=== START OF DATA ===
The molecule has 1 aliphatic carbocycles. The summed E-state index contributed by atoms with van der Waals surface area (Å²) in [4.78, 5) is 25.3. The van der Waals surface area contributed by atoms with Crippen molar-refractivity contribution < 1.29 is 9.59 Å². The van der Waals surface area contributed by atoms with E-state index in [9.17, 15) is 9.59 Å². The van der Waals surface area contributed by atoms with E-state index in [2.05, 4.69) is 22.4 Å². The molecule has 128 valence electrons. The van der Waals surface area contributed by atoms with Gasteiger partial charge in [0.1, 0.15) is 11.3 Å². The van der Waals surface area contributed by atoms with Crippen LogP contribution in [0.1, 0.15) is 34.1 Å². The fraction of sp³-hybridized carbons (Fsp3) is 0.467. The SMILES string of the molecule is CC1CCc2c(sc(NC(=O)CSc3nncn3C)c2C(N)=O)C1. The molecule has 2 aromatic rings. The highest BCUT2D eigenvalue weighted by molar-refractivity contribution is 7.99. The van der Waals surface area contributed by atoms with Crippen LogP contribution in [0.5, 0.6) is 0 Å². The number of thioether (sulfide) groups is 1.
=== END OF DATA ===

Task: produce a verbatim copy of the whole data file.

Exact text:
The molecule has 1 aliphatic carbocycles. The summed E-state index contributed by atoms with van der Waals surface area (Å²) in [4.78, 5) is 25.3. The van der Waals surface area contributed by atoms with Crippen molar-refractivity contribution < 1.29 is 9.59 Å². The van der Waals surface area contributed by atoms with E-state index in [9.17, 15) is 9.59 Å². The van der Waals surface area contributed by atoms with E-state index in [2.05, 4.69) is 22.4 Å². The molecule has 128 valence electrons. The van der Waals surface area contributed by atoms with Gasteiger partial charge in [0.1, 0.15) is 11.3 Å². The van der Waals surface area contributed by atoms with Crippen LogP contribution in [0.1, 0.15) is 34.1 Å². The fraction of sp³-hybridized carbons (Fsp3) is 0.467. The SMILES string of the molecule is CC1CCc2c(sc(NC(=O)CSc3nncn3C)c2C(N)=O)C1. The molecule has 2 aromatic rings. The highest BCUT2D eigenvalue weighted by molar-refractivity contribution is 7.99. The van der Waals surface area contributed by atoms with Crippen LogP contribution in [0.5, 0.6) is 0 Å². The number of thioether (sulfide) groups is 1.